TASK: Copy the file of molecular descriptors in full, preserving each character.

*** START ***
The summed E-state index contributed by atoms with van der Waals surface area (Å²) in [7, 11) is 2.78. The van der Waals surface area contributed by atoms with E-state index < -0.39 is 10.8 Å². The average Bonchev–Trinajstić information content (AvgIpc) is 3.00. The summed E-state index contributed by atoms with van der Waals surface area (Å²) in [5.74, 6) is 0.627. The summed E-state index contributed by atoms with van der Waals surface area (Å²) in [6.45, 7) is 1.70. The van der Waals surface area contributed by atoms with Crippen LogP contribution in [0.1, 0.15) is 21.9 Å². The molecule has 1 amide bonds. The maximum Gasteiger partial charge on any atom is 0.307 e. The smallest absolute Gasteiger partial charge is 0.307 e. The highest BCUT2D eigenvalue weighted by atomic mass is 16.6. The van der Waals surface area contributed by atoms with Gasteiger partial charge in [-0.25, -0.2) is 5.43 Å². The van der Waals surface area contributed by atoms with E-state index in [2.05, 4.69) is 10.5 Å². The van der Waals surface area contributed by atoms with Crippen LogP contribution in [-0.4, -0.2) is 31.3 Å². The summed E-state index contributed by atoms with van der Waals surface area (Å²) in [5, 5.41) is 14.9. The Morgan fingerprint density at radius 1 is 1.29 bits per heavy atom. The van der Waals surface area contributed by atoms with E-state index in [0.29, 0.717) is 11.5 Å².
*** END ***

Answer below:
The summed E-state index contributed by atoms with van der Waals surface area (Å²) in [7, 11) is 2.78. The van der Waals surface area contributed by atoms with E-state index < -0.39 is 10.8 Å². The average Bonchev–Trinajstić information content (AvgIpc) is 3.00. The summed E-state index contributed by atoms with van der Waals surface area (Å²) in [5.74, 6) is 0.627. The summed E-state index contributed by atoms with van der Waals surface area (Å²) in [6.45, 7) is 1.70. The van der Waals surface area contributed by atoms with Crippen LogP contribution in [0.1, 0.15) is 21.9 Å². The molecule has 1 amide bonds. The maximum Gasteiger partial charge on any atom is 0.307 e. The smallest absolute Gasteiger partial charge is 0.307 e. The highest BCUT2D eigenvalue weighted by atomic mass is 16.6. The van der Waals surface area contributed by atoms with Gasteiger partial charge in [-0.25, -0.2) is 5.43 Å². The van der Waals surface area contributed by atoms with E-state index in [2.05, 4.69) is 10.5 Å². The van der Waals surface area contributed by atoms with Crippen LogP contribution in [-0.4, -0.2) is 31.3 Å². The summed E-state index contributed by atoms with van der Waals surface area (Å²) in [5, 5.41) is 14.9. The Morgan fingerprint density at radius 1 is 1.29 bits per heavy atom. The van der Waals surface area contributed by atoms with E-state index in [0.29, 0.717) is 11.5 Å².